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Adaptive dynamics Modeling

Word - 47.5 ko
M2 E11 DYAD planning-2016_v1
Coordination:

Régis Ferriere, ENS

Format:

Hours: 30 h (15 h lectures, 15 h tutorials)
Credits: 3 ECTS
Semester: 1st semester
Number of students: 15 max.

Presentation:
Aims:

Understanding the adaptive dynamics approach to model the interaction between ecological and evolutionary processes. Mastering the concepts, mathematics, and computational tools in so as to be able to construct and analyse models and apply these models to answer biological questions.

Themes:

Adaptive dynamics modeling has become the dominant theoretical framework for ‘Darwinian ecology’, i.e. the investigation of how evolution shapes the structure of ecological interactions and influences ecological processes within and between biological populations. The course will present the key concepts that are underlying the adaptive dynamics approach : environmental feedback loop, invasion fitness, evolutionary singularity, evolutionary stability, evolutionary branching, evolutionary suicide, pairwise invasibility plots and canonical equations. The general framework will be applied to study the eco-evolutionary dynamics of populations competing for resources, predator-prey interactions, and mutualistic systems. Hands-on tutorial sessions will make use of the software ZEN for simulations of the adaptive dynamics of specific examples.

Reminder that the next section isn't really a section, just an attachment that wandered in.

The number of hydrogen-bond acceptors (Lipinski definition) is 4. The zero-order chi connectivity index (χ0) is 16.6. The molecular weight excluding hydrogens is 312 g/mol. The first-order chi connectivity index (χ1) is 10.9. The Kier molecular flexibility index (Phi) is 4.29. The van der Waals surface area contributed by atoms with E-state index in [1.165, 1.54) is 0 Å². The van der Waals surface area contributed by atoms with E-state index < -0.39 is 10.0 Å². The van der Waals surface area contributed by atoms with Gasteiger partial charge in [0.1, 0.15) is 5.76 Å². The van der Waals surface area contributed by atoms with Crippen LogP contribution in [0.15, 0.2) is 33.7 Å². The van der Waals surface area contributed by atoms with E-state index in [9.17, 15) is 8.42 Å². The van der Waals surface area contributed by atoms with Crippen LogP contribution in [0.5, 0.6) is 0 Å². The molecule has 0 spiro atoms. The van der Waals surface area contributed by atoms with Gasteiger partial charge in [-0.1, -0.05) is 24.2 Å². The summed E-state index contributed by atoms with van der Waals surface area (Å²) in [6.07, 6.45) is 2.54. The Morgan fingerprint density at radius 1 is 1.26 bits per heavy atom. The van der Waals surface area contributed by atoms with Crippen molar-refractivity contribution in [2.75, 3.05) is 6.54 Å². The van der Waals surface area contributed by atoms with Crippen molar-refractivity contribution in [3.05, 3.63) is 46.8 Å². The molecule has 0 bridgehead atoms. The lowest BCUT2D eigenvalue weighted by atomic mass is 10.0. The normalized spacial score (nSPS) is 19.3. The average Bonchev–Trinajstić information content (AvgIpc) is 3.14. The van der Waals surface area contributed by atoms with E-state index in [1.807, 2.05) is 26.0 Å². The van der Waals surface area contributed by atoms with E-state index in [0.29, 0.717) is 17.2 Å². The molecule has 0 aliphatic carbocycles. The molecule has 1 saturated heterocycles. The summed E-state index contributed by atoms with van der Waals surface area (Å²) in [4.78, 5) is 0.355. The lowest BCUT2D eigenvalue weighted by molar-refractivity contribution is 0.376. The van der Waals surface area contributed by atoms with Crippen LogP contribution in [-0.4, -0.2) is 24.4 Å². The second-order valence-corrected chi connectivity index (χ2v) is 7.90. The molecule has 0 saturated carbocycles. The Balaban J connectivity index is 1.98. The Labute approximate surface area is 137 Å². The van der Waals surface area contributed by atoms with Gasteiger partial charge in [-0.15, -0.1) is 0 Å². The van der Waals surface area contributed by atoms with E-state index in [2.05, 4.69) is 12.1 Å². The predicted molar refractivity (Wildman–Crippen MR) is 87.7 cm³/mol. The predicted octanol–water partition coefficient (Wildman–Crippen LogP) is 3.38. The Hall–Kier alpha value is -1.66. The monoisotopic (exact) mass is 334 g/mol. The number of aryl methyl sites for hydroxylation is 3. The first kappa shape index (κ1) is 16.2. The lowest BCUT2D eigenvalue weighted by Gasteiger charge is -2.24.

Enrolled students are expected to have some experience with population and community modeling. There are no prerequisites in populations genetics.

Organization:

• This is a one-week intensive course, mornings and afternoons included.
• Lecture-style presentations will be complemented by computer-based tutorials.
• Three 3-hour sessions will be devoted to individual projects (under the instructors’ supervision) involving the design and numerical implementation of simple models.
• Evaluation will be made on the basis of the presentation of the individual projects at the end of the week.

Teaching team:

Régis Ferrière (ENS Paris)
David Claessen (ENS Paris)
Stéphane Legendre (CNRS – ENS Paris)